To be able to take full advantage of the dividend, countries must make sure the large youth population (364 million aged 15 to 34 and 209 million aged 14 to 24 in 2010 for the whole continent) has access to education and skill-building opportunities that will enable them to compete in an increasingly connected and competitive world. They must also ensure that there are adequate investments to utilize the labor capacity that the youth will provide. Without creating sufficient “demand” for these skills, we will not see the benefits translated in GDP. Moreover, we have seen the negative outcomes of countries with large numbers of unemployed youths.
Savings must also be encouraged and in-turn, the financial and pension services must be strengthened to ensure that the broad-long-term outcomes of the demographic transition render economic prosperity. Healthcare for mothers, children, and the elderly must be made stronger now and readily available. Similar to how youth dependency decreases as the demographic transition happens, dependence amongst these other groups will also decrease if systems have been established.
Many argue that countries in Sub-Saharan Africa are unable to take advantage of the demographic dividend. An often-cited negative externality of an idle labor force is a youth population resorting to destructive paths. It is commonly implied that the often-reported issues of famine, poor education, and massive public health concerns like HIV/AIDS are proof that the dividends will go unrealized. If anything, these daunting concerns are cause to recognize that there are very real challenges on the ground.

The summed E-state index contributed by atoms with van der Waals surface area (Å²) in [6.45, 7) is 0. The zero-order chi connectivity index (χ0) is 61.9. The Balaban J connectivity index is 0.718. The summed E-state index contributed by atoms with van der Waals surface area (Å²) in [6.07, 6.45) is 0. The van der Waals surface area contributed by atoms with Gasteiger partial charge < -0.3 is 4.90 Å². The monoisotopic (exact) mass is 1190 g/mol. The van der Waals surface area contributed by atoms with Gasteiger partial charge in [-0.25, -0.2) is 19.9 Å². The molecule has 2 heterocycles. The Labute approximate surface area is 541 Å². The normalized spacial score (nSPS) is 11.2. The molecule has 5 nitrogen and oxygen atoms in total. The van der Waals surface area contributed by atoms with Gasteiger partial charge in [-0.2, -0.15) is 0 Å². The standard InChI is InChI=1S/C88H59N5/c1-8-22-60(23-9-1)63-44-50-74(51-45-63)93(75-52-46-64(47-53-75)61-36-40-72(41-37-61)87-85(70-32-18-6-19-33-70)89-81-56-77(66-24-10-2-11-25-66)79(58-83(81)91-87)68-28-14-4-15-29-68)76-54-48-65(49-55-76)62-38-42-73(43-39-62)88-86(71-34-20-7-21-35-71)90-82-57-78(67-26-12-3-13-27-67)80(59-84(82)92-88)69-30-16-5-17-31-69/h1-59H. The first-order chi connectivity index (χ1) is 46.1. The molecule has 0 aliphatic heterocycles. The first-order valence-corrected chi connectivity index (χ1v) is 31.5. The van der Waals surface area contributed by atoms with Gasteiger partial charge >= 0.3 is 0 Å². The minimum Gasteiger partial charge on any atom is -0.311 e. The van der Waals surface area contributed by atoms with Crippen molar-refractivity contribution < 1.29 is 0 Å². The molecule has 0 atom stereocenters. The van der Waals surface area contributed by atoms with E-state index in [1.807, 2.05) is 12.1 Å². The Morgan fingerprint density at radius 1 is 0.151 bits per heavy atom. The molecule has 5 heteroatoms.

What is the youth perspective on this? What, if any, is their feeling on being able to seize the opportunity to turn the fortunes of the continent around as the demographic transition begins to take hold? I do not speak for the millions of African youth, but I know from my counterparts across the continent that we do not accept these purely negative assertions. We realize the challenges. But even with limited guidance, with little and in many places no investments targeting young people on the part of relevant authorities, we have examples of success.